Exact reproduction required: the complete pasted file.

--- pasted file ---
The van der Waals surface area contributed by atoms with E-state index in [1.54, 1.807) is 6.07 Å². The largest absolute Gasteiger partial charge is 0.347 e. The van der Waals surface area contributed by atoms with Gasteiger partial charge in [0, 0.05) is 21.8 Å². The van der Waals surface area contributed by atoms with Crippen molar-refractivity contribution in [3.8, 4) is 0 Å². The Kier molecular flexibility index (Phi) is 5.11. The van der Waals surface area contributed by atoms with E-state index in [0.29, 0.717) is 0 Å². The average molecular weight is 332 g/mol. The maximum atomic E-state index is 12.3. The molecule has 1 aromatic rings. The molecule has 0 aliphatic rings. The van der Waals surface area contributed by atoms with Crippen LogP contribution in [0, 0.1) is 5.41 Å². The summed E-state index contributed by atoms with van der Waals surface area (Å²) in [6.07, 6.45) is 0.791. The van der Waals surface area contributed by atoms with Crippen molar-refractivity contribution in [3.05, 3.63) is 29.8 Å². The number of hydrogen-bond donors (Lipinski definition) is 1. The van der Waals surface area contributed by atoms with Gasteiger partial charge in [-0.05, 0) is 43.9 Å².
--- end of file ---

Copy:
The van der Waals surface area contributed by atoms with E-state index in [1.54, 1.807) is 6.07 Å². The largest absolute Gasteiger partial charge is 0.347 e. The van der Waals surface area contributed by atoms with Gasteiger partial charge in [0, 0.05) is 21.8 Å². The van der Waals surface area contributed by atoms with Crippen molar-refractivity contribution in [3.8, 4) is 0 Å². The Kier molecular flexibility index (Phi) is 5.11. The van der Waals surface area contributed by atoms with E-state index in [0.29, 0.717) is 0 Å². The average molecular weight is 332 g/mol. The maximum atomic E-state index is 12.3. The molecule has 1 aromatic rings. The molecule has 0 aliphatic rings. The van der Waals surface area contributed by atoms with Crippen LogP contribution in [0, 0.1) is 5.41 Å². The summed E-state index contributed by atoms with van der Waals surface area (Å²) in [6.07, 6.45) is 0.791. The van der Waals surface area contributed by atoms with Crippen molar-refractivity contribution in [3.05, 3.63) is 29.8 Å². The number of hydrogen-bond donors (Lipinski definition) is 1. The van der Waals surface area contributed by atoms with Gasteiger partial charge in [-0.05, 0) is 43.9 Å².